The Cannabis Industry Could Become the National Model for Labor Relations

The cannabis industry has embraced organized labor.

The cannabis industry has embraced organized labor. SHUTTERSTOCK

 

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COMMENTARY | Workers in the cannabis industry are rapidly unionizing with employer support. This trend, incentivized by state laws, could be a model for improved labor relations nationwide.

In most American industries, workers who want to unionize face impossible odds.

Employers have mounted fierce anti-union campaigns for decades. And federal labor law provides a laughable penalty for those found guilty of violating their employees’ right to organize: the boss must post a sign in the workplace acknowledging wrongdoing.

When the CEO of Barstool Sports threatened on social media to fire any unionizing workers—a clear violation of federal law—he settled the case by agreeing to delete the message and post a notice in the company’s offices about workers’ organizing rights.

Employers can violate the law with impunity, confident that the stiffest penalty they will face barely amounts to a slap on the wrist. It’s no wonder auto workers at Volkswagen in Chattanooga, and journalists writing for Hearst Magazines, encountered such strong resistance when they tried to unionize in recent months.

But the booming cannabis industry is quietly demonstrating that a world can exist where employers embrace workers unionizing by entering into “labor peace agreements.” Currently, three states: CaliforniaIllinois and New York have enacted laws requiring or incentivizing marijuana dispensaries to sign a “labor peace agreement” with a union. And several other states, including Michigan, Connecticut and New Jersey, are considering similar measures.  

Under this agreement, the employer allows organizing drives and provides union representatives reasonable access to speak with employees on work premises. If a majority of workers join—a process known as “card check”—the employer agrees to recognize and bargain with the union. This eliminates the need for a convoluted and protracted National Labor Relations Board election.

In return, unions agree not to strike or picket the employer. This prevents costly business disruptions and bad publicity that often come with a walkout.

Labor peace agreements represent a return to the original, long-abandoned intent of the National Labor Relations Act of 1935, which explicitly encouraged collective bargaining between employers and unions. And these agreements are producing dramatic results.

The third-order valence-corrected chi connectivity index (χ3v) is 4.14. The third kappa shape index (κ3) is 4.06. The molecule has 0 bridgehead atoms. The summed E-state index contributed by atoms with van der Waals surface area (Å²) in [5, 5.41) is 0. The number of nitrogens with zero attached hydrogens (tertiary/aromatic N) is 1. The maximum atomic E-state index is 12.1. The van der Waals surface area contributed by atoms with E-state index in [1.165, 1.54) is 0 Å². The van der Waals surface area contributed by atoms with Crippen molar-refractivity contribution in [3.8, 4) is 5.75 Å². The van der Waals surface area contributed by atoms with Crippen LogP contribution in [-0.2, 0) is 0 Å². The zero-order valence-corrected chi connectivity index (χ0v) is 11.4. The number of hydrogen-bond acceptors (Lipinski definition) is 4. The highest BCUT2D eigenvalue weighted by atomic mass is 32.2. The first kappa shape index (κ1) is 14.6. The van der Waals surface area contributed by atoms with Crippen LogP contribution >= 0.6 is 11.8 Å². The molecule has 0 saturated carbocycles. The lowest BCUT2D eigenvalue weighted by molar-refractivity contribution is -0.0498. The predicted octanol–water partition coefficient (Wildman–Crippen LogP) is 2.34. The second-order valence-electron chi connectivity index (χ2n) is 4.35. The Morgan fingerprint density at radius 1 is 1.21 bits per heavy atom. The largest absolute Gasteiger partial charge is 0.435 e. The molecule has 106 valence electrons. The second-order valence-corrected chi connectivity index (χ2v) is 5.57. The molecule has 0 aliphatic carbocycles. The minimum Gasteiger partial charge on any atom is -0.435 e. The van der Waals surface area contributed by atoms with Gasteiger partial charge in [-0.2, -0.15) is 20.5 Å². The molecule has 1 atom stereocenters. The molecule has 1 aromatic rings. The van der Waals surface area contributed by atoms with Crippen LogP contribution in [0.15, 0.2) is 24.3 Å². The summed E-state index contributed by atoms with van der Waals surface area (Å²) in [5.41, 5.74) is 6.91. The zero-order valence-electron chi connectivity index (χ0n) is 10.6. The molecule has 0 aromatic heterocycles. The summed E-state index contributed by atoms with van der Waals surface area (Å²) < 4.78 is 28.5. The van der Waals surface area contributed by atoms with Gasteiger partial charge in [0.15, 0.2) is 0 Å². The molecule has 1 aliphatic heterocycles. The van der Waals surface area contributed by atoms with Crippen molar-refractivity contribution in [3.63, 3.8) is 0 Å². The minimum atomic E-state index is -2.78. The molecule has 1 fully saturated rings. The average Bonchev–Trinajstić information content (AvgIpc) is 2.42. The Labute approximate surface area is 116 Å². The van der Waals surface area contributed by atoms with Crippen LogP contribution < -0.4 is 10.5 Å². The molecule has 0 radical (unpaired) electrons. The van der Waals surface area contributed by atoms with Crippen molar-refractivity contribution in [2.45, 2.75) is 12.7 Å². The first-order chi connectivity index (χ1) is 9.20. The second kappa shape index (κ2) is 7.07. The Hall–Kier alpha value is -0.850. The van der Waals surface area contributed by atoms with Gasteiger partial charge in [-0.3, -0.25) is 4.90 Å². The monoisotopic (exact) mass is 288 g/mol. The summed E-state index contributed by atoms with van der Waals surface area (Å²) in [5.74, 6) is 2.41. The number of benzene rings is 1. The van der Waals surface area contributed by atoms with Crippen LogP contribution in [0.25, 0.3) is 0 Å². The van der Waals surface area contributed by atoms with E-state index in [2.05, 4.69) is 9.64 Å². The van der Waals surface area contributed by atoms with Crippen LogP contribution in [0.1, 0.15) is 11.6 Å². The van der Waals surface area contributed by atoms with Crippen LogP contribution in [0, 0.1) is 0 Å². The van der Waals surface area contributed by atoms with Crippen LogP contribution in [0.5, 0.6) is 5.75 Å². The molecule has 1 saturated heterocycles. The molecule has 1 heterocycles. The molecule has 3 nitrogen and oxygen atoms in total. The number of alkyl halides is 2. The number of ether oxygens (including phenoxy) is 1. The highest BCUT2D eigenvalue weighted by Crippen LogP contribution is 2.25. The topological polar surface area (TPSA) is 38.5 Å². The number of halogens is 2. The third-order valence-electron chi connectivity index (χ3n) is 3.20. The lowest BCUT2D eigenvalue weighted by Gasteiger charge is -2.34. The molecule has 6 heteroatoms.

Cannabis workers have been unionizing by the thousands, mostly with the United Food and Commercial Workers (UFCW) union. The most recent victory came on January 14, when about 100 workers at a marijuana cultivation facility in Joliet, Illinois voted to unionize with UFCW Local 881.

Across the industry, workers are achieving union recognition and collective bargaining agreements without expensive, drawn out battles, and without their employers spending thousands of dollars to mount ugly anti-union campaigns.

State and local governments have dabbled in applying similar labor peace requirements to businesses seeking economic development incentives or casino operating licenses. But this is still the exception not the rule. Cities, counties and states should embrace labor peace agreements for all licensed businesses, from hospitals to restaurants, as a way to rebalance the power between employers and workers.

While this would represent tremendous progress, a broader national solution is still needed.

All of the Democratic presidential contenders have advocated fixes to federal labor law that would redress the current imbalance in power between employers and workers.

They also support card check recognition and much stiffer penalties than the dreaded sign for employers who engage in unlawful union busting.

The PRO Act recently passed by the U.S. House of Representatives and supported by the presidential hopefuls lays the groundwork for some of the federal protections that are sorely needed.

In the meantime, it’s up to states and municipalities to ensure workers have the ability to organize without backlash or repercussions.

The rapid and widespread unionization of cannabis workers demonstrates that many workers will choose to join a union when strong regulations protecting their right to do so are in place. With a rebalanced labor law, we could achieve labor peace and a workforce with a voice on the job, decent compensation and the ability to act collectively to achieve long-term economic security.

Rebecca Kolins Givan is an Associate Professor of Labor Studies and Employment Relations in the School of Management and Labor Relations at Rutgers, The State University of New Jersey.

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